RECYCLED CYCLING IN ITALY

Last week, thanks to the downloadable Mobike app, I spent a whole day whizzing through Florence on three or four bicycles – which I used one after the other, not simultaneously, in case you wonder.

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IN DAYS OF OLD AND OF NEW

San Gimignano… A lovely Tuscan town famous for its 13 medieval “tower houses” – and which I invited you, in a previous article, to visit in the much quieter wintertime. But the “Manhattan of the Middle Ages”, as it is nicknamed, is also one of the best places in Italy to see… contemporary art!

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A RINGSIDE SEAT IN VENICE

At any time of the year, our Palazzo Ca’nova Borsato apartment offers a breathtaking view of the Serenissima’s Grand Canal. But during the world-famous Carnival, this view becomes nothing less than spellbinding. The above is a snapshot I took last year of the Venetian Rowing Association water parade, which I watched right from the Borsato apartment’s window.

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The extraordinary Palio of Siena

You have always wanted to attend Siena’s famous Palio, but never did because of the dense crowds and stifling heat that come with it when it takes place, in the heart of summer?

Well, here’s your chance of a lifetime: a Palio Straordinario, a unique “extraordinary” edition of the far-famed horse race, will be held on Saturday, October 20, 2018, to commemorate the end of World War I.

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An Autumn Swim in the Mediterranean

They are everywhere… Over the last twenty years, the monotonous Monobloc – a lightweight stackable polypropene chair, often white in colour – has proliferated like mushrooms all over the world, and most noticeably at beach bars and seaside resorts.

The numbers make your head spin: a billion Monoblocs have been sold in Europe alone, and I’m told that one Italian manufacturer turns out 10 million units a year!

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Venice Architecture Biennale

The 2018 architecture biennale runs through to November 25. The program is based on the theme Free Space which has been put forth by Irish architects and Biennale head curators Shelley McNamara and Yvonne Farrell. Free Space has been creatively elaborated in 63 pavilions by teams of architects from all over the world.

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A New Generation Festival in Florence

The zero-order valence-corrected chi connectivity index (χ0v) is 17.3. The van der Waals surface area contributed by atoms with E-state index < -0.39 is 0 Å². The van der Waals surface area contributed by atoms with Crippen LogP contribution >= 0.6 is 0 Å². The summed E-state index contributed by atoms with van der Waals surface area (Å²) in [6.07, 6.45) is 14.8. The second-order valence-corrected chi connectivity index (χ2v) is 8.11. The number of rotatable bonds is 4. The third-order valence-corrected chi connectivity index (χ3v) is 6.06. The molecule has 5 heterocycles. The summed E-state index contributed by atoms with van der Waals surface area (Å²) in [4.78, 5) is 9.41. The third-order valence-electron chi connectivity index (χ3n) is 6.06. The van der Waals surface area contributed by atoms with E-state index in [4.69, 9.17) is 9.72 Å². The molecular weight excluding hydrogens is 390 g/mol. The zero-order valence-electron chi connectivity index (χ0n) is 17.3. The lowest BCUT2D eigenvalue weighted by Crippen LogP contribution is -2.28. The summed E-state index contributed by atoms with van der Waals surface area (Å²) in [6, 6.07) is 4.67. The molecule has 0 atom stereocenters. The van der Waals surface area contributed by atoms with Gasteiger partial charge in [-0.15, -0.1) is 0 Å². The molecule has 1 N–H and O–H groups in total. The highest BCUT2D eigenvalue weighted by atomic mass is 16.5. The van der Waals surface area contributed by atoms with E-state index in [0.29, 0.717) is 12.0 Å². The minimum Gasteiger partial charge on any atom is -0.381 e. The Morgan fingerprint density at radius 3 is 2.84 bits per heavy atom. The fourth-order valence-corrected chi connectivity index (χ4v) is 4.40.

In Italy, the patronymic Corsini has long been a household name, especially in Tuscany and in Florence, where the Corsini princely family has been playing a leading role since the 14th century.

Constructed between 1650 and 1700, the monumental Palazzo Corsini sul Lungarno opens onto the legendary Arno, the river which peacefully meanders through the Renaissance city.

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An Electrifying Ride in the Chianti

Shortly after starting to work at Italy’s oldest winery, during the first years I spent in the bel paese, I was already dreaming of touring the bucolic Chianti region on one of those beautiful vintage delivery bicycles, the rusty, creaking, ramshackle type…

I must admit that I quickly gave up on the idea – even though I have always thought that there is no better way to explore a place than by walking or cycling. For the Chianti is a pretty hilly patch of land!… up, down, up, down… So much so that there is an official bike race, the Eroica, which re-enacts those heroic times when cyclists had to tackle the rough bumpy dirt roads of the region on unsophisticated heavy-set bicycles.

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They Are Simply Everywhere!

Oh, look Mummy, there’s a mosquito sagra around here! Can we go? Pleeeaaase!

This was two years ago, in August. My family and I were leisurely driving through the Italian province of Ferrara, along secondary roads, on our way to our treasured Tuscany.

My daughter was already, at that time, a seasoned sagra spotter and unconditional sagra lover. We were driving down a hairpin bend when she suddenly caught sight, between two yawns, of a colourful poster announcing the Festa mondiale della zanzara, the International Mosquito Fair…

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A Sparkling Gem in the Tuscan Archipelago

Until a few years ago, when we happened to be sojourning, my family and I, in the Maremma, an excursion on the Isle of Giglio used to be one of our favourite day-trip options.

Then, after the Costa Concordia ship disaster in 2012 – which took place off Giglio Porto, the tiny harbour of the island, – we abstained from visiting this beautiful gem of the Tuscan Archipelago. Ferries leaving from Porto Santo Stefano began to take hordes of snoopy tourists to the shipwreck area and affect the surroundings with unpleasant congestion, especially during the high season.

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